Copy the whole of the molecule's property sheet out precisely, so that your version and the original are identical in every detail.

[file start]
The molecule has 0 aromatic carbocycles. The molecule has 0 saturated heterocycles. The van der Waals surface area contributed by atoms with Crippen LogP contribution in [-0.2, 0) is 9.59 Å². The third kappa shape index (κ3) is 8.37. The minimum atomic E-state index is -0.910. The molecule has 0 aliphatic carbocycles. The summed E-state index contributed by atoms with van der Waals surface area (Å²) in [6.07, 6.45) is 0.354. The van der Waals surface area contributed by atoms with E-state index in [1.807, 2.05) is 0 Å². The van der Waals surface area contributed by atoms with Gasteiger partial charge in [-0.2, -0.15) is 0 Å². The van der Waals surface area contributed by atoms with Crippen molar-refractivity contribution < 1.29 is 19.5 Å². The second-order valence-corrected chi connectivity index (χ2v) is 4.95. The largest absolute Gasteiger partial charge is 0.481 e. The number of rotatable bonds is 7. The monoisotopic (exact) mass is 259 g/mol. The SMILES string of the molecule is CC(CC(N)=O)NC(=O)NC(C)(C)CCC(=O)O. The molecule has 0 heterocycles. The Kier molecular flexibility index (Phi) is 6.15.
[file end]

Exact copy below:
The molecule has 0 aromatic carbocycles. The molecule has 0 saturated heterocycles. The van der Waals surface area contributed by atoms with Crippen LogP contribution in [-0.2, 0) is 9.59 Å². The third kappa shape index (κ3) is 8.37. The minimum atomic E-state index is -0.910. The molecule has 0 aliphatic carbocycles. The summed E-state index contributed by atoms with van der Waals surface area (Å²) in [6.07, 6.45) is 0.354. The van der Waals surface area contributed by atoms with E-state index in [1.807, 2.05) is 0 Å². The van der Waals surface area contributed by atoms with Gasteiger partial charge in [-0.2, -0.15) is 0 Å². The van der Waals surface area contributed by atoms with Crippen molar-refractivity contribution < 1.29 is 19.5 Å². The second-order valence-corrected chi connectivity index (χ2v) is 4.95. The largest absolute Gasteiger partial charge is 0.481 e. The number of rotatable bonds is 7. The monoisotopic (exact) mass is 259 g/mol. The SMILES string of the molecule is CC(CC(N)=O)NC(=O)NC(C)(C)CCC(=O)O. The molecule has 0 heterocycles. The Kier molecular flexibility index (Phi) is 6.15.